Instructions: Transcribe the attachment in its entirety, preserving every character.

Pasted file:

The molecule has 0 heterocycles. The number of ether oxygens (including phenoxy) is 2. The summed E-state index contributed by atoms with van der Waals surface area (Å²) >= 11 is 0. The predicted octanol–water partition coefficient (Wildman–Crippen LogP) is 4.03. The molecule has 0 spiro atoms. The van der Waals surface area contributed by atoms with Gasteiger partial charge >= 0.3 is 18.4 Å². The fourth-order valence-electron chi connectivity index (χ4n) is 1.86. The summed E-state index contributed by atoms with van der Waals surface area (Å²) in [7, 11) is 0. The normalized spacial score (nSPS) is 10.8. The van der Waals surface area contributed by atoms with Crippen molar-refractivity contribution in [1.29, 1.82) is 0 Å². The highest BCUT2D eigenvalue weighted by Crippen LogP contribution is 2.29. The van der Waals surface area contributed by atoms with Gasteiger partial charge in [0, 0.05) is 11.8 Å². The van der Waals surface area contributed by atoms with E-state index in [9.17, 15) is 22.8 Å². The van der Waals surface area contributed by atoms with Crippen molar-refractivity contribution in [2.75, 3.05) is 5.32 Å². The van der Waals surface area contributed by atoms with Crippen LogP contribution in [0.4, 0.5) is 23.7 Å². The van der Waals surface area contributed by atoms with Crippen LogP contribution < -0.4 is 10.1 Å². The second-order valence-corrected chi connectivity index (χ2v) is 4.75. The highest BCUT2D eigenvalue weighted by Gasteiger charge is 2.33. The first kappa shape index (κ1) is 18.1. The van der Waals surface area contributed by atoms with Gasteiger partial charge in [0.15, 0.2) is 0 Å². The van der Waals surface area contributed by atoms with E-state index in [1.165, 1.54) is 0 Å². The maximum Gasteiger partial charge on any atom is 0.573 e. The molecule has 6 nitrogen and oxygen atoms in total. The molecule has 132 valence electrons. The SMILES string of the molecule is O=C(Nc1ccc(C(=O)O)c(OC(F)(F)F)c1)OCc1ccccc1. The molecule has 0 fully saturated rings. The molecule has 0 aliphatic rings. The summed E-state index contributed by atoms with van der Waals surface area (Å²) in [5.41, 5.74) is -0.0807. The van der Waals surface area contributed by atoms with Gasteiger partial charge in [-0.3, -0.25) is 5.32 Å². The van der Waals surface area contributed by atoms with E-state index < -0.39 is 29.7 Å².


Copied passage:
The molecule has 0 heterocycles. The number of ether oxygens (including phenoxy) is 2. The summed E-state index contributed by atoms with van der Waals surface area (Å²) >= 11 is 0. The predicted octanol–water partition coefficient (Wildman–Crippen LogP) is 4.03. The molecule has 0 spiro atoms. The van der Waals surface area contributed by atoms with Gasteiger partial charge >= 0.3 is 18.4 Å². The fourth-order valence-electron chi connectivity index (χ4n) is 1.86. The summed E-state index contributed by atoms with van der Waals surface area (Å²) in [7, 11) is 0. The normalized spacial score (nSPS) is 10.8. The van der Waals surface area contributed by atoms with Crippen molar-refractivity contribution in [1.29, 1.82) is 0 Å². The highest BCUT2D eigenvalue weighted by Crippen LogP contribution is 2.29. The van der Waals surface area contributed by atoms with Gasteiger partial charge in [0, 0.05) is 11.8 Å². The van der Waals surface area contributed by atoms with E-state index in [9.17, 15) is 22.8 Å². The van der Waals surface area contributed by atoms with Crippen molar-refractivity contribution in [2.75, 3.05) is 5.32 Å². The van der Waals surface area contributed by atoms with Crippen LogP contribution in [0.4, 0.5) is 23.7 Å². The van der Waals surface area contributed by atoms with Crippen LogP contribution < -0.4 is 10.1 Å². The second-order valence-corrected chi connectivity index (χ2v) is 4.75. The highest BCUT2D eigenvalue weighted by Gasteiger charge is 2.33. The first kappa shape index (κ1) is 18.1. The van der Waals surface area contributed by atoms with Gasteiger partial charge in [0.15, 0.2) is 0 Å². The van der Waals surface area contributed by atoms with E-state index in [1.165, 1.54) is 0 Å². The maximum Gasteiger partial charge on any atom is 0.573 e. The molecule has 6 nitrogen and oxygen atoms in total. The molecule has 132 valence electrons. The SMILES string of the molecule is O=C(Nc1ccc(C(=O)O)c(OC(F)(F)F)c1)OCc1ccccc1. The molecule has 0 fully saturated rings. The molecule has 0 aliphatic rings. The summed E-state index contributed by atoms with van der Waals surface area (Å²) in [5.41, 5.74) is -0.0807. The van der Waals surface area contributed by atoms with Gasteiger partial charge in [-0.3, -0.25) is 5.32 Å². The van der Waals surface area contributed by atoms with E-state index < -0.39 is 29.7 Å².